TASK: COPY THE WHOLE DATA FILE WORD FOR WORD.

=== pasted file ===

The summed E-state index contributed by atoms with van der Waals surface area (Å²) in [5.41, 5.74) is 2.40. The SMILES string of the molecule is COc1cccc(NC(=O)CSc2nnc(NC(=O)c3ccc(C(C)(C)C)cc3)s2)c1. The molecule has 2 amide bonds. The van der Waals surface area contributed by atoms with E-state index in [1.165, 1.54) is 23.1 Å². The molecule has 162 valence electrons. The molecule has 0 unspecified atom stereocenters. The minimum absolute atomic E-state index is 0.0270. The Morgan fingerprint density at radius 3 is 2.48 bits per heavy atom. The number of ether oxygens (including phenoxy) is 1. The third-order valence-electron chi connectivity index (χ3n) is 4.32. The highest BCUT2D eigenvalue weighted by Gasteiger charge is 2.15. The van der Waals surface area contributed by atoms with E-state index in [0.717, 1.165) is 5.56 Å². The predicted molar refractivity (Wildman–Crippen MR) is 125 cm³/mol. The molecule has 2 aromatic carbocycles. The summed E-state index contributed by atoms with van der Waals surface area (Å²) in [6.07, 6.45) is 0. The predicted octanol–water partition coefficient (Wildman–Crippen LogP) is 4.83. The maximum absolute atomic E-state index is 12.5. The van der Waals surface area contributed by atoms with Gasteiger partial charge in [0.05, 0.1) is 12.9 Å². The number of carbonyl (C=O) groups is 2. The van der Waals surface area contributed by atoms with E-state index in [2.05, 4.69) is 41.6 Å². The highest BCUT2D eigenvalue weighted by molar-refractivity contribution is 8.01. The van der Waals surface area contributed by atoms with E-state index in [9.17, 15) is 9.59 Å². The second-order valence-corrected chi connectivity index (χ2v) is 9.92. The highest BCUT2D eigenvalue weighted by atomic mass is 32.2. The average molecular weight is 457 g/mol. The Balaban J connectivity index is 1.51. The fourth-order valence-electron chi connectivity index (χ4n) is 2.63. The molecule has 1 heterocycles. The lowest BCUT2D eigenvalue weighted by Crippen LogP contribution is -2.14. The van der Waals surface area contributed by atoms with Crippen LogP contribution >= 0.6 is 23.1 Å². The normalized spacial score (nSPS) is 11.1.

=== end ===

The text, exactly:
The summed E-state index contributed by atoms with van der Waals surface area (Å²) in [5.41, 5.74) is 2.40. The SMILES string of the molecule is COc1cccc(NC(=O)CSc2nnc(NC(=O)c3ccc(C(C)(C)C)cc3)s2)c1. The molecule has 2 amide bonds. The van der Waals surface area contributed by atoms with E-state index in [1.165, 1.54) is 23.1 Å². The molecule has 162 valence electrons. The molecule has 0 unspecified atom stereocenters. The minimum absolute atomic E-state index is 0.0270. The Morgan fingerprint density at radius 3 is 2.48 bits per heavy atom. The number of ether oxygens (including phenoxy) is 1. The third-order valence-electron chi connectivity index (χ3n) is 4.32. The highest BCUT2D eigenvalue weighted by Gasteiger charge is 2.15. The van der Waals surface area contributed by atoms with E-state index in [0.717, 1.165) is 5.56 Å². The predicted molar refractivity (Wildman–Crippen MR) is 125 cm³/mol. The molecule has 2 aromatic carbocycles. The summed E-state index contributed by atoms with van der Waals surface area (Å²) in [6.07, 6.45) is 0. The predicted octanol–water partition coefficient (Wildman–Crippen LogP) is 4.83. The maximum absolute atomic E-state index is 12.5. The van der Waals surface area contributed by atoms with Gasteiger partial charge in [0.05, 0.1) is 12.9 Å². The number of carbonyl (C=O) groups is 2. The van der Waals surface area contributed by atoms with E-state index in [2.05, 4.69) is 41.6 Å². The highest BCUT2D eigenvalue weighted by molar-refractivity contribution is 8.01. The van der Waals surface area contributed by atoms with E-state index in [9.17, 15) is 9.59 Å². The second-order valence-corrected chi connectivity index (χ2v) is 9.92. The highest BCUT2D eigenvalue weighted by atomic mass is 32.2. The average molecular weight is 457 g/mol. The Balaban J connectivity index is 1.51. The fourth-order valence-electron chi connectivity index (χ4n) is 2.63. The molecule has 1 heterocycles. The lowest BCUT2D eigenvalue weighted by Crippen LogP contribution is -2.14. The van der Waals surface area contributed by atoms with Crippen LogP contribution >= 0.6 is 23.1 Å². The normalized spacial score (nSPS) is 11.1.